Tag Archives: SFP28

25GbE–A New Trend For Future Ethernet Network

Nowadays, the requirement for bandwidth in cloud data centers is increasing strikingly. To meet the demand for higher bandwidth, networking and the Ethernet industry are moving toward a new direction. Discussions previously focusing on 10GbE and 40GbE are now shifting onto 25GbE. It seems that 25GbE is more preferred and accepted by end users, which poses a threat to 10GbE and 40GbE. Why does it happen? This post will lead you to interpret 25GbE in an all-sided perspective.

25GbE–A New Trend for Future Ethernet Network

25GbE—An Emerging Standard

25GbE is a standard developed by IEEE 802.3 Task Force P802.3by in July 2014, used for Ethernet servers and switches connectivity in a data center environment. The single lane design of 25GbE gives it a low cost per bit, which enables cloud providers and large-scale data center operators to deploy fewer switches and cables to meet the needs while still scaling their network infrastructure. The following table provides a summary of key upcoming IEEE standard interfaces that specify 25GbE.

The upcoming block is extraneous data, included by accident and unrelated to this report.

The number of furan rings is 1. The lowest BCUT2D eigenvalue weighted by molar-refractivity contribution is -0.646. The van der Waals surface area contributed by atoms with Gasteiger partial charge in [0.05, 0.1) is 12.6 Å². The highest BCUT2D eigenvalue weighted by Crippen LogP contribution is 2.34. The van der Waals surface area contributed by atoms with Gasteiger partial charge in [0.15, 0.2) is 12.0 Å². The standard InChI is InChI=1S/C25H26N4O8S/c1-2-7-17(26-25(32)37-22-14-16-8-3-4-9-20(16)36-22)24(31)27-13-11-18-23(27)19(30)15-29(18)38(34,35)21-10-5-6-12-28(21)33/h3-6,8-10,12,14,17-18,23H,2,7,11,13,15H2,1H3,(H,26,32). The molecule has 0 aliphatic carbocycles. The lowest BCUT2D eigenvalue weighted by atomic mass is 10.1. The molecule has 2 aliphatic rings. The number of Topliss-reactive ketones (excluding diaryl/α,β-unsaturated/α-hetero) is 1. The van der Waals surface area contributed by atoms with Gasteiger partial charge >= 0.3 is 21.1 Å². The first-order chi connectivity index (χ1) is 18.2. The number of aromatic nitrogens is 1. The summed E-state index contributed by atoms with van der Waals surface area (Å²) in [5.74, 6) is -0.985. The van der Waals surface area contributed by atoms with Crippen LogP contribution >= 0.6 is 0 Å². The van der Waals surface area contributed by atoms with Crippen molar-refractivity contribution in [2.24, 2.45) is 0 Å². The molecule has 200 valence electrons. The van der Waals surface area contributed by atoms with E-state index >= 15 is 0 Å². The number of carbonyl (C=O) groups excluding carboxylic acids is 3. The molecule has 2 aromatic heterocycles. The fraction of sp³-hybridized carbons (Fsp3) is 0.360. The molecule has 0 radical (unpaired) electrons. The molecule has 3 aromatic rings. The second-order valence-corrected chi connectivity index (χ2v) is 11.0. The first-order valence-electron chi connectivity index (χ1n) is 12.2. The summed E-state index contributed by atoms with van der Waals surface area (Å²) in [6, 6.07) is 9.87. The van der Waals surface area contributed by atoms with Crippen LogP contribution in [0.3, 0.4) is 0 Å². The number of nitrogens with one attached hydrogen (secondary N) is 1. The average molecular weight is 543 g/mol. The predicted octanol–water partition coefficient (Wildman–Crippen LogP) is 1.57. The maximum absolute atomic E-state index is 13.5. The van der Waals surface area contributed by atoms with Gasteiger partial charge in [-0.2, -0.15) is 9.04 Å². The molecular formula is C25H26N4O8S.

25GbE–A New Trend for Future Ethernet Network

Figure 1: IEEE 802.3 standard Interfaces that specify 25GbE

Cloud Will Drive to QSFP28 and SFP28

The 25GbE physical interface specification supports two main form factors—SFP28 and QSFP28.
SFP28 is used for a single 25GbE port. The SFP28-25G-SR-S is an 850nm VCSEL 25GbE transceiver which is designed to transmit and receive optical data over 50/125µm multimode fiber (MMF) and support up to 70m on OM3 MMF and 100m on OM4 MMF.

The QSFP28 transceiver and interconnect cable is a high-density, high-speed product solution designed for applications in the telecommunication. The interconnect offers four channels of high-speed signals with data rates ranging from 25 Gbps up to potentially 40 Gbps, and will meet 100 Gbps Ethernet (4×25 Gbps) and 100 Gbps 4X InfiniBand EDR requirements.

100GBASE-SR4-with-four-25GBASE-SR-SFP28

Figure 2: FS.COM optical transceivers for 25GbE solution

Why Choose 25GbE

While 10GbE is fine for many existing deployments, it cannot efficiently deliver the bandwidth required by next-generation cloud and web-scale environments. And 40GbE isn’t cost-effective or power-efficient in ToR switching for cloud providers. Thus, 25GbE was designed to break through the dilemma.